Churchill was clearly an effective war time leader. He strengthened the public’s resolve for the challenges ahead, and he marshalled resources.
Your Insight team isn’t fighting a world war, although there are times when it might feel like it is! But whatever the environment in which you find yourself, Insight leadership is what enables your team to march with its best foot forward.
What does an effective Insight leader actually do?
Like many senior people, an Insight leader has some discretion over what they do and don’t do. An Insight leader could potentially get involved in all sorts of different activities, both inside and outside the team. So with a seemingly infinite possible ‘to do’ list, how can an Insight leader make best use of their time?
In the book, The Leadership Pipeline, the authors identify six stages of career growth, from the first step of managing other workers up to ultimately managing a whole enterprise. The authors point out that, to move through these stages, an executive needs to develop new skills and, in particular, a new attitude towards how they should spend their time.
Are you an entrepreneurial Insight leader?
Two key aspects of being an Insight leader are displaying technical and managerial leadership.
- The technical aspect of Insight leadership means having at least a basic understanding of how the evidence from which Insight is generated is acquired and analysed. Very often, this is home territory for an Insight leader, having been promoted from a technical background.
- The managerial aspect of Insight leadership means bringing order and structure to activities, forecasting demand and planning the use of resources. It involves budgeting, recruiting, managing performance, quality control, processes and systems, etc. Most Insight leaders will have demonstrated competence in management before being promoted into a leadership role.
There is, however, a third aspect of being an Insight leader, and it is often a weak point. This is the entrepreneurial aspect. It is what sets leaders apart from managers. Being entrepreneurial means setting the ambition, vision and focus of the team. It is concerned with doing the right thing, rather than doing things right.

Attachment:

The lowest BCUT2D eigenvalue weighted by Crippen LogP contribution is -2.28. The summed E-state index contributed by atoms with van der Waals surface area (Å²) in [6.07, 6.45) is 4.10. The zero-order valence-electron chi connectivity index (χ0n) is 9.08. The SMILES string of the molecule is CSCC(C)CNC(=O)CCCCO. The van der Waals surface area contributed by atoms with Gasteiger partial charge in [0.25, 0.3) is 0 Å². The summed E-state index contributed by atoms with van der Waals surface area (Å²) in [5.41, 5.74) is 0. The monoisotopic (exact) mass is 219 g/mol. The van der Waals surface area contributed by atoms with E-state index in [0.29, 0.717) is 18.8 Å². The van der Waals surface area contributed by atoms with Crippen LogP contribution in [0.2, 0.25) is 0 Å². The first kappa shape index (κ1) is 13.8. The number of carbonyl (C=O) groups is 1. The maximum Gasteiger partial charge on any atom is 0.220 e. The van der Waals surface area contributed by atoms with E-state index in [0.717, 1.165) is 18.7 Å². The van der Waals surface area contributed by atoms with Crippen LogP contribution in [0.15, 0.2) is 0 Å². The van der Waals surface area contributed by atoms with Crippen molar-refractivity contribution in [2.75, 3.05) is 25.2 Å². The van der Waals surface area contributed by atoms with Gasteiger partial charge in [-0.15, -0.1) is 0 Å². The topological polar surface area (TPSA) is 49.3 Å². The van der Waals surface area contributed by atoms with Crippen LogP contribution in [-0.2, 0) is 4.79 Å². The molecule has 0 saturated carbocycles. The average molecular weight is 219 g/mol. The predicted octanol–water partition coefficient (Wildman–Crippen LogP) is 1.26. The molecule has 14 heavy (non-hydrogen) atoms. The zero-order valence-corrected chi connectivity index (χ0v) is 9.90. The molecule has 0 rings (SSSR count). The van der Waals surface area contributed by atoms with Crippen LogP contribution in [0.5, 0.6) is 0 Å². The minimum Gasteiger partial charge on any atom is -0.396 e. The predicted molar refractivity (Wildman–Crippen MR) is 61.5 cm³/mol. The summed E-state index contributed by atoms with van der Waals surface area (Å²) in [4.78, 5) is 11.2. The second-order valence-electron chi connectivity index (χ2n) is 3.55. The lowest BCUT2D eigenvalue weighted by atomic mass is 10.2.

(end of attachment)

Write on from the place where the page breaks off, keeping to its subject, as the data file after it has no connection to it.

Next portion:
Our realisation about the entrepreneurial aspect of leadership typically being the weakest was stimulated by a book called “The E-myth: Why most businesses don’t work and what to do about it” (E meaning entrepreneurial). The author, Michael Gerber, contends that most new small businesses fail because their founders are technical enthusiasts who work in their business and neglect to work on their business.
The same criticism can be made of many Insight leaders. It is essential that an Insight leader is able to stand apart from the function they lead. Their key job is to work on their function, not in it.
How to become a more entrepreneurial leader
Key aspects of entrepreneurial leadership are:
- Envisioning a better future state for the team
- Getting buy-in to a higher purpose for the team
- Setting an ambitious team goal
- Spotting opportunities for Insight to make a difference
- Realigning resources to make the most of the biggest opportunities
Entrepreneurial leadership includes holding team sessions to develop a compelling higher purpose, a vision and strategy. For the effect of this to endure beyond a particular functional leader, it is important that the team develops a sense of common purpose and that team members sing with one voice on this, and on the team’s values, priorities and key messages. Externally, an entrepreneurial leader will also build support from key stakeholders for the team’s purpose, vision and strategy.
Crucial in adopting an entrepreneurial mindset is to develop an opportunistic approach to identifying where Insight can make a difference. An entrepreneurial leader will always be alert to opportunities to promote Insight and demonstrate its value in supporting decision making across the organisation. To make the most of the biggest opportunities as they arise, an Insight leader must be open to realigning resources within their own team to keep up with changing priorities.
If you would like to explore this topic in more detail, then the IMA has published a best practice report on Insight Leadership and Team Excellence. Please click here for more information.
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